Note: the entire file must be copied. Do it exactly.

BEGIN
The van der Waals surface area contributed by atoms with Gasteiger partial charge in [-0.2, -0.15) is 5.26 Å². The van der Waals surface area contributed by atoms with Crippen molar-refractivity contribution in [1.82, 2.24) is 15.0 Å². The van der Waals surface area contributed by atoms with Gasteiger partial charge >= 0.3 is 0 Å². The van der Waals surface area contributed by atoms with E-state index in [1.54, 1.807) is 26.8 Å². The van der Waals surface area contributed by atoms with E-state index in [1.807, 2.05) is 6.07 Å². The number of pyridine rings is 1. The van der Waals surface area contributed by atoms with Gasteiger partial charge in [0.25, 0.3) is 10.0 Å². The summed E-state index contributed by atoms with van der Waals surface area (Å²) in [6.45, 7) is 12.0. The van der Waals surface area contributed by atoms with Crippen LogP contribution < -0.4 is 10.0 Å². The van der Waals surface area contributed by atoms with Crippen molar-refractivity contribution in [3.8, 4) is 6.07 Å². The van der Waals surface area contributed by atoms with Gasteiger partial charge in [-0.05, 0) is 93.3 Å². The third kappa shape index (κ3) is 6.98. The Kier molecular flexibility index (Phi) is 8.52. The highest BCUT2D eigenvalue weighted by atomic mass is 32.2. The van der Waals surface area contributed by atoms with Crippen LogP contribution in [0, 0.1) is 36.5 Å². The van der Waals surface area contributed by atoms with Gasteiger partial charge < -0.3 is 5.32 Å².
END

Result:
The van der Waals surface area contributed by atoms with Gasteiger partial charge in [-0.2, -0.15) is 5.26 Å². The van der Waals surface area contributed by atoms with Crippen molar-refractivity contribution in [1.82, 2.24) is 15.0 Å². The van der Waals surface area contributed by atoms with Gasteiger partial charge >= 0.3 is 0 Å². The van der Waals surface area contributed by atoms with E-state index in [1.54, 1.807) is 26.8 Å². The van der Waals surface area contributed by atoms with E-state index in [1.807, 2.05) is 6.07 Å². The number of pyridine rings is 1. The van der Waals surface area contributed by atoms with Gasteiger partial charge in [0.25, 0.3) is 10.0 Å². The summed E-state index contributed by atoms with van der Waals surface area (Å²) in [6.45, 7) is 12.0. The van der Waals surface area contributed by atoms with Crippen LogP contribution < -0.4 is 10.0 Å². The van der Waals surface area contributed by atoms with Crippen molar-refractivity contribution in [3.8, 4) is 6.07 Å². The van der Waals surface area contributed by atoms with Gasteiger partial charge in [-0.05, 0) is 93.3 Å². The third kappa shape index (κ3) is 6.98. The Kier molecular flexibility index (Phi) is 8.52. The highest BCUT2D eigenvalue weighted by atomic mass is 32.2. The van der Waals surface area contributed by atoms with Crippen LogP contribution in [0, 0.1) is 36.5 Å². The van der Waals surface area contributed by atoms with Gasteiger partial charge < -0.3 is 5.32 Å².